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The embryonic cell lineage of Caenorhabditis elegans has been traced from zygote to newly hatched larva, with the result that the entire cell lineage of this organism is now known. During embryogenesis 671 cells are generated; in the hermaphrodite 113 of these (in the male 111) undergo programmed death and the remainder either differentiate terminally or become postembryonic blast cells. The embryonic lineage is highly invariant, as are the fates of the cells to which it gives rise. In spite of the fixed relationship between cell ancestry and cell fate, the correlation between them lacks much obvious pattern. Thus, although most neurons arise from the embryonic ectoderm, some are produced by the mesoderm and a few are sisters to muscles; again, lineal boundaries do not necessarily coincide with functional boundaries. Nevertheless, cell ablation experiments (as well as previous cell isolation experiments) demonstrate substantial cell autonomy in at least some sections of embryogenesis. We conclude that the cell lineage itself, complex as it is, plays an important role in determining cell fate. We discuss the origin of the repeat units (partial segments) in the body wall, the generation of the various orders of symmetry, the analysis of the lineage in terms of sublineages, and evolutionary implications.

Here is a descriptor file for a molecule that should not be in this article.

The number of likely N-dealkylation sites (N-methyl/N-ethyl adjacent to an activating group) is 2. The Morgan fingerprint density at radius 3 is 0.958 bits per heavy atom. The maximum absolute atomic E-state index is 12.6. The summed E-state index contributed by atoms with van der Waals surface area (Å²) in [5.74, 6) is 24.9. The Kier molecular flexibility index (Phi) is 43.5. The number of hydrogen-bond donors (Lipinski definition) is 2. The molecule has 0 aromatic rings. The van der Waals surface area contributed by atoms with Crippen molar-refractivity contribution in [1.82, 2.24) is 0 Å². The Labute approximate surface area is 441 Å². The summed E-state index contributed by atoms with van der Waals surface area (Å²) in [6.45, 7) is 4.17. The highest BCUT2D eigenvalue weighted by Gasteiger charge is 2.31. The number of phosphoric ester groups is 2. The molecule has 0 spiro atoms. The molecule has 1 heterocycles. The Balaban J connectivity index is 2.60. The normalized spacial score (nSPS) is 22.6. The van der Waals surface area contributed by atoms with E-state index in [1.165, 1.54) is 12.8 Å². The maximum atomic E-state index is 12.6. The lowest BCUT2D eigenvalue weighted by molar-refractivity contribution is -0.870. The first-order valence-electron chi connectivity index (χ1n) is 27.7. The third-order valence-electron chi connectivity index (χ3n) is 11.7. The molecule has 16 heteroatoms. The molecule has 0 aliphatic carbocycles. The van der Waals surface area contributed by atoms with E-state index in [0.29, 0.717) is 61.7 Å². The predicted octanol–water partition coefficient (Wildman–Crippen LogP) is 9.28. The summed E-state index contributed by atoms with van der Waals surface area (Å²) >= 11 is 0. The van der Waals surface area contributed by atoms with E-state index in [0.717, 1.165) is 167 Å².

Contents. Introduction. Materials, methods, and background information. Culture. General biology. Light microscopy. Electron microscopy. Strategy of observation. Reliability. Nomenclature. Results and comments. General description. Invariance. Cell divisions and cell movement. The founder cells. Gastrulation. Later cell movements. Migrations. Programmed cell death. Other nematode species. Tissue description. Hypodermis. Excretory system. Nervous system. Mesoderm (excluding the pharynx). Alimentary tract. Gonad. Cell interaction experiments. Early ablations. Body muscle from C and D. MS lineage. AB lineage. Other late ablations. Summary. Discussion. Invariance, cell autonomy, and cell interaction. Embryonic germ layers and cell fate. Lineal boundaries and functional boundaries. Segments. Sublineages. Programmed cell death and sexual dimorphism. Rotational symmetry. Symmetry and asymmetry. Conclusion.
Adapted by Yusuf KARABEY for WORMATLAS, 2003